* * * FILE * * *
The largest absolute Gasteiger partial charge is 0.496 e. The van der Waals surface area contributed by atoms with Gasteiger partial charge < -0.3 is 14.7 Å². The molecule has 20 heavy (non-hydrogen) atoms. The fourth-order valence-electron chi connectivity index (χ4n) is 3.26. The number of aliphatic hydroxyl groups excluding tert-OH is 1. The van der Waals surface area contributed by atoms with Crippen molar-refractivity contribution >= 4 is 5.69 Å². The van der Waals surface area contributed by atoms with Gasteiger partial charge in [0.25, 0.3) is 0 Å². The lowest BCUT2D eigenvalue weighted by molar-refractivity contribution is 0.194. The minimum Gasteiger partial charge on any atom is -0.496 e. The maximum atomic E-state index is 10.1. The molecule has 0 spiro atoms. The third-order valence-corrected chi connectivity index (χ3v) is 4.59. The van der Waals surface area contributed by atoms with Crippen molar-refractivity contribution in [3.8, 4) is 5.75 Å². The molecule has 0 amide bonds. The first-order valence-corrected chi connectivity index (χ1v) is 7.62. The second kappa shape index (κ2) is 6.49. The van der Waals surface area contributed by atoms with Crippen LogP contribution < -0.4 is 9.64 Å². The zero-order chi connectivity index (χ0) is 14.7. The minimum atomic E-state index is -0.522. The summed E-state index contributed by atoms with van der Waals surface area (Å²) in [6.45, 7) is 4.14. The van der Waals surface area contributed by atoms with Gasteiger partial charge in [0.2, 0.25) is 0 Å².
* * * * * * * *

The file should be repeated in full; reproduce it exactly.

The largest absolute Gasteiger partial charge is 0.496 e. The van der Waals surface area contributed by atoms with Gasteiger partial charge < -0.3 is 14.7 Å². The molecule has 20 heavy (non-hydrogen) atoms. The fourth-order valence-electron chi connectivity index (χ4n) is 3.26. The number of aliphatic hydroxyl groups excluding tert-OH is 1. The van der Waals surface area contributed by atoms with Crippen molar-refractivity contribution >= 4 is 5.69 Å². The van der Waals surface area contributed by atoms with Gasteiger partial charge in [0.25, 0.3) is 0 Å². The lowest BCUT2D eigenvalue weighted by molar-refractivity contribution is 0.194. The minimum Gasteiger partial charge on any atom is -0.496 e. The maximum atomic E-state index is 10.1. The molecule has 0 spiro atoms. The third-order valence-corrected chi connectivity index (χ3v) is 4.59. The van der Waals surface area contributed by atoms with Crippen molar-refractivity contribution in [3.8, 4) is 5.75 Å². The molecule has 0 amide bonds. The first-order valence-corrected chi connectivity index (χ1v) is 7.62. The second kappa shape index (κ2) is 6.49. The van der Waals surface area contributed by atoms with Crippen LogP contribution < -0.4 is 9.64 Å². The zero-order chi connectivity index (χ0) is 14.7. The minimum atomic E-state index is -0.522. The summed E-state index contributed by atoms with van der Waals surface area (Å²) in [6.45, 7) is 4.14. The van der Waals surface area contributed by atoms with Gasteiger partial charge in [0.2, 0.25) is 0 Å².